Ed groups call for $2.2B state aid increase for 2016-17

New York has a long and proud tradition of public school excellence, and has been a leader in the more recent movement to higher standards. However, this effort has yet to gain the necessary traction: Our state began this ambitious improvement process during a time of reduced school funding, drastic program cuts, a complex and potentially destabilizing tax cap, and abrupt changes in regulations, and the cost pressures that go with them. The world has changed, and schools are eager to rise to the challenge. Yet, they need a responsive and reliable state partner that recognizes the realities they face and makes the commitment needed to address them and move forward.

The New York State Educational Conference Board – comprised of seven leading educational organizations representing parents, classroom teachers, school-related professionals, school business officials, building administrators (SAANYS), superintendents, and school boards – is issuing this set of comprehensive school finance recommendations that provide a roadmap for how the state can be this partner. If enacted, these recommendations would help our schools and our state get back on track in the effort to help all students reach higher standards and success in college and careers. There are two components to the recommended $2.2 billion state aid increase: $1.7 billion needed to continue current school services and $500 million in targeted funding to advance priority initiatives that have a broad base of support among state leaders, schools, businesses and citizens. The increase would also help schools deal with an unprecedented challenge in 2016-17, the prospect that they will face a zero percent limit on the increase in local revenue due to the way the state’s tax cap is constructed.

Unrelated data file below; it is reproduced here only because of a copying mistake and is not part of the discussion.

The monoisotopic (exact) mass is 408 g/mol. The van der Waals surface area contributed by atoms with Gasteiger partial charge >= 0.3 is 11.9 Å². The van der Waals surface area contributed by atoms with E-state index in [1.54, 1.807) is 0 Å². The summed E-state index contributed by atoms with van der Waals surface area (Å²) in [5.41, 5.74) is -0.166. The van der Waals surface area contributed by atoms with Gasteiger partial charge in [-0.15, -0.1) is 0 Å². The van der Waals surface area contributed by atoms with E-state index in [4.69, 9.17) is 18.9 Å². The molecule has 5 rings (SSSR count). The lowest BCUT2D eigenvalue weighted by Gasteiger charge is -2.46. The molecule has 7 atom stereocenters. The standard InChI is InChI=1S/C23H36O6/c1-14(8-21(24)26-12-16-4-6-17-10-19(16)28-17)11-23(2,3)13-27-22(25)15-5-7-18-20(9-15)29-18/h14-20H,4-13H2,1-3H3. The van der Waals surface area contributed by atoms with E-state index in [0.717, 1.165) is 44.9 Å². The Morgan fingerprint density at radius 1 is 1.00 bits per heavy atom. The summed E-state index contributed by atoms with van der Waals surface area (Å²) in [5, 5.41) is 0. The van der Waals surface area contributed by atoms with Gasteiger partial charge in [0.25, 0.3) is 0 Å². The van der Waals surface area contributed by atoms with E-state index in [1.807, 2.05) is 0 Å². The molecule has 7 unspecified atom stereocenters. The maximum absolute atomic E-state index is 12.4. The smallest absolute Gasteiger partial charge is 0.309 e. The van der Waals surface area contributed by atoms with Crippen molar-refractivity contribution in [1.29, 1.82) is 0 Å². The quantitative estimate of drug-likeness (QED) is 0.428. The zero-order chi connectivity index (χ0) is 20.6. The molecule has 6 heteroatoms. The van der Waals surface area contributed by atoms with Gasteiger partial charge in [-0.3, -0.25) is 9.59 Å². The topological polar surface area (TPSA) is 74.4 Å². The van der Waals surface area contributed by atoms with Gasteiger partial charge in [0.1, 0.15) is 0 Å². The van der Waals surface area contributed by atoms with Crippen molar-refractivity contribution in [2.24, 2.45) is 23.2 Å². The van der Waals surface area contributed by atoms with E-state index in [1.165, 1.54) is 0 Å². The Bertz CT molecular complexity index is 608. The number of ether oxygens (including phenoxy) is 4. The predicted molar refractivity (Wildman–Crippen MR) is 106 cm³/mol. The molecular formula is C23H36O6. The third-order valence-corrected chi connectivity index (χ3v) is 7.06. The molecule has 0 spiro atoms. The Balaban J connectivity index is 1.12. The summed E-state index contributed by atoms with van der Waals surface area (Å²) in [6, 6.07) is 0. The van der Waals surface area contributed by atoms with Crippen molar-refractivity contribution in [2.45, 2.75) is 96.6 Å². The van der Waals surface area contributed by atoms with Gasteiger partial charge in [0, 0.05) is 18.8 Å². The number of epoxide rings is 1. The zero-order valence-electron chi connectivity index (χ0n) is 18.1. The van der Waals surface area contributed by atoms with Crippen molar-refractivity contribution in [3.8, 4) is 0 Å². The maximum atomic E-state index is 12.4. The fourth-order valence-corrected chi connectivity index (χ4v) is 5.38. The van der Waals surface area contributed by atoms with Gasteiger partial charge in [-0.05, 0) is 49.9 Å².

1. Provide an increase of $2.2 billion in state aid for 2016-17 to continue current school services, meet critical needs and strengthen improvement initiatives;

2. End the Gap Elimination Adjustment (GEA) that reduces aid to school districts;

3. Establish – and commit to – a plan to fully fund the Foundation Aid formula;

4. Fix the Property Tax Cap law for schools to address its most damaging shortcomings, especially the use of the Consumer Price Index;

5. Provide state aid runs and distribution formulas with the Executive Budget Proposal, and disconnect specific policy initiatives from eligibility for general purpose aid; and

6. Pay schools for state reimbursements they are owed for approved prior year aid claims. The state should meet this outstanding obligation separate from 2016-17 school aid, and has settlement funds available for this one-time expense.

Read the full statement here.